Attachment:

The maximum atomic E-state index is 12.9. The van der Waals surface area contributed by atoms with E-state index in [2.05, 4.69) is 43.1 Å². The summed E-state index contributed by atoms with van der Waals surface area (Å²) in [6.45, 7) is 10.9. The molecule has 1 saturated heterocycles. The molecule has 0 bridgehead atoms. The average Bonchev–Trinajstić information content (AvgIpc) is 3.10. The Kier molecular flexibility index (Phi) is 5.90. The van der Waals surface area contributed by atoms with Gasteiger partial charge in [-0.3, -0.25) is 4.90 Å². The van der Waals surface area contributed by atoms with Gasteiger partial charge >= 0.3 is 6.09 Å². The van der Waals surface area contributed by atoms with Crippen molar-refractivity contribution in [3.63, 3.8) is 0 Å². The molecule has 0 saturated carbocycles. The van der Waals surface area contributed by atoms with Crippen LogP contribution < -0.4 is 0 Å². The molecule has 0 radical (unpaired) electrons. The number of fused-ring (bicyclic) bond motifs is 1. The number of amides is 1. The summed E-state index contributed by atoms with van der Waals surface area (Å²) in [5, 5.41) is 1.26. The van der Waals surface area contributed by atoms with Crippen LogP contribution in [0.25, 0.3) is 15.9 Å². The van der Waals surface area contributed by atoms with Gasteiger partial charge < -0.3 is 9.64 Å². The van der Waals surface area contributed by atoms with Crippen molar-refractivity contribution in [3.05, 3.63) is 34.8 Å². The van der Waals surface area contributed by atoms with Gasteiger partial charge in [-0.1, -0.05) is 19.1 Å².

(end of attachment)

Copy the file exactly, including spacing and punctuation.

The maximum atomic E-state index is 12.9. The van der Waals surface area contributed by atoms with E-state index in [2.05, 4.69) is 43.1 Å². The summed E-state index contributed by atoms with van der Waals surface area (Å²) in [6.45, 7) is 10.9. The molecule has 1 saturated heterocycles. The molecule has 0 bridgehead atoms. The average Bonchev–Trinajstić information content (AvgIpc) is 3.10. The Kier molecular flexibility index (Phi) is 5.90. The van der Waals surface area contributed by atoms with Gasteiger partial charge in [-0.3, -0.25) is 4.90 Å². The van der Waals surface area contributed by atoms with Gasteiger partial charge >= 0.3 is 6.09 Å². The van der Waals surface area contributed by atoms with Crippen molar-refractivity contribution in [3.63, 3.8) is 0 Å². The molecule has 0 saturated carbocycles. The van der Waals surface area contributed by atoms with Crippen LogP contribution < -0.4 is 0 Å². The molecule has 0 radical (unpaired) electrons. The number of fused-ring (bicyclic) bond motifs is 1. The number of amides is 1. The summed E-state index contributed by atoms with van der Waals surface area (Å²) in [5, 5.41) is 1.26. The van der Waals surface area contributed by atoms with Crippen LogP contribution in [0.25, 0.3) is 15.9 Å². The van der Waals surface area contributed by atoms with Gasteiger partial charge < -0.3 is 9.64 Å². The van der Waals surface area contributed by atoms with Crippen molar-refractivity contribution in [3.05, 3.63) is 34.8 Å². The van der Waals surface area contributed by atoms with Gasteiger partial charge in [-0.1, -0.05) is 19.1 Å².